Wherever Arab and Islamic rulers conquered, they imposed their culture, language and — most significantly — their religion.

At first, Arab settlers and conquerors did not want to intermingle with their indigenous vassals. They often lived in segregated quarters or created garrison towns from which they imposed their authority on native populations.

Over time, non-Arab converts to Islam were assimilated into Arab-Muslim society through tribal “clientage,” which Abd Al-Aziz Duri describes in The Historical Formation of the Arab Nation, as “help[ing] to promote both the spread of Arabic and the expansion of Arabisation,” while slavery became rampant and unfettered.

Slowly, but surely, the “Arab world” that we know today was artificially and aggressively imposed.

Ancient communities were destroyed, cultures suppressed and peoples were expelled. Jews, Christians and Zoroastrians were given the status of al-Dhimma, a people who were heavily oppressed and taxed under law, with few civil rights and constantly under threat of expulsion or annihilation in many parts of the region.

Even today, Arab elites refer to their origins in the Arabian Peninsular, and many villages and tribes across the Middle East keep lineage records to stress their origins far from where their families may have resided for generations.

In the Land of Israel, which was renamed Syria Palaestina after the Roman suppression and expulsion of the indigenous Jewish inhabitants in 135 CE, some Jewish communities remained on their lands and in their cities for hundreds of years. Even Arab writer Muqaddasi complained in 985 CE that “the Jews constitute the majority of Jerusalem’s population.”

The Jews, the last people to hold sovereignty and independence in the land, were subsequently harassed and unequally treated by a series of Roman, Byzantine and Muslim conquerors, whether Fatimid, Ayyubid, Mamluk or Ottoman.

Still, the Jewish presence never disappeared.

Jewish holy sites, like the Cave of the Patriarchs and Rachel’s Tomb, were built over with mosques, and with the imposition of a new Islamic religious and cultural imperialism, Jews were given limited or no rights of worship.

When many Jews started returning to their ancestral land in the late 19thand early 20th centuries after an extremely difficult dispersion, they never sought to disrupt or disturb those whose ancestors had conquered and occupied the territory while they were in their long exile.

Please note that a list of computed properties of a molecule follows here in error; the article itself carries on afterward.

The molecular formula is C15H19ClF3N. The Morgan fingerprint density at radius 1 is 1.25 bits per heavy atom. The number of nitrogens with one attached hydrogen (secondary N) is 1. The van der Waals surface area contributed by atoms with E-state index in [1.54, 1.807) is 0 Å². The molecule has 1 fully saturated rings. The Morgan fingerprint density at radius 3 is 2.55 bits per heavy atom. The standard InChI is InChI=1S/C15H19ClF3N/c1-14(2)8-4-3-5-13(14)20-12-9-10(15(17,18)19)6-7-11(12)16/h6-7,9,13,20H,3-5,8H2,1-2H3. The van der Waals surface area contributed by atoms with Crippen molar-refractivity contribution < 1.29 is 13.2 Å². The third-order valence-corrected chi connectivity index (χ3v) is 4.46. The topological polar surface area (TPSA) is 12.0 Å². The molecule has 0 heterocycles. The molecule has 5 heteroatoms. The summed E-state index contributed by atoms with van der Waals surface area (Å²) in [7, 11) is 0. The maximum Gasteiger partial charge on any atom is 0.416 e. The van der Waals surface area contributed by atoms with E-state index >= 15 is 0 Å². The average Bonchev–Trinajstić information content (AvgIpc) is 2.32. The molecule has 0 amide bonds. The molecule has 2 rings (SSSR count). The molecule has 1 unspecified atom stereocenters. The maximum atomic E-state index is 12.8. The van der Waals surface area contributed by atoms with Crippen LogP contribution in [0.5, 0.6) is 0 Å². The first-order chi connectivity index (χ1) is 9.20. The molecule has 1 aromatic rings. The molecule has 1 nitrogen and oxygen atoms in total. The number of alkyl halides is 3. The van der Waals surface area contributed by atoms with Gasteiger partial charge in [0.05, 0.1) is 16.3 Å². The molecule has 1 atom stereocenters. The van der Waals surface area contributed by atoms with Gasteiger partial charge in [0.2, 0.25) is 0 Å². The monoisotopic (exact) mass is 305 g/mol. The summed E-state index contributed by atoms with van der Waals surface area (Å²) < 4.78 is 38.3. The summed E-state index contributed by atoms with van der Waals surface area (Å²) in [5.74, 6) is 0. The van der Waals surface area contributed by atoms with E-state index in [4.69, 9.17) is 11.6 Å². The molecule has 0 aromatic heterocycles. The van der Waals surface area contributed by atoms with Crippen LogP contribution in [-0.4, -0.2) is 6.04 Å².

Unfortunately, today, in most people’s view of the conflict between Israel and the Palestinians — a self-identity barely two generations old — the colonized have become the colonizers and the role of the native Jewish population turned upside down.

According to the United Nations, indigenous people are identified as having a history of pre-settler or colonial societies; a distinct language, culture and political system; and a place where the foundations of their civilizations were created.

In this conflict, only one people — the Jews — meet the criteria of indigeneity, while it is abundantly clear from a cursory understanding of history that the Arab Palestinians do not, as their origins, language, culture and religion came from elsewhere.

One of the most remarkable but overlooked elements of Israel’s history is that the majority of its Jews, almost a million of whom were ethnically cleansed from the Middle East and North Africa in the 20th century, threw off the language and elements of the culture that had been imposed on them throughout the Arab world to reclaim their ancient linguistic and cultural heritage in their ancestral homeland.

This is the long misunderstood historical context of the Israeli-Palestinian conflict. It is absolutely a conflict between an oppressed people fighting every day for the freedom to live in their ancestral and indigenous homeland against settlers and occupiers.

If the lens of history is widened, it becomes clear that the current paradigm of the Jewish people as settlers and colonizers and the Palestinians as native to the territory is the opposite of the truth.

The opposition to violent conquest, occupation and colonization is either a matter of principle, which should render it timeless, or there is a statute of limitations against these immoral and illegal acts, which should provide succor to those who continue to rule the lands belonging to other peoples.

Originally Published in The Hill.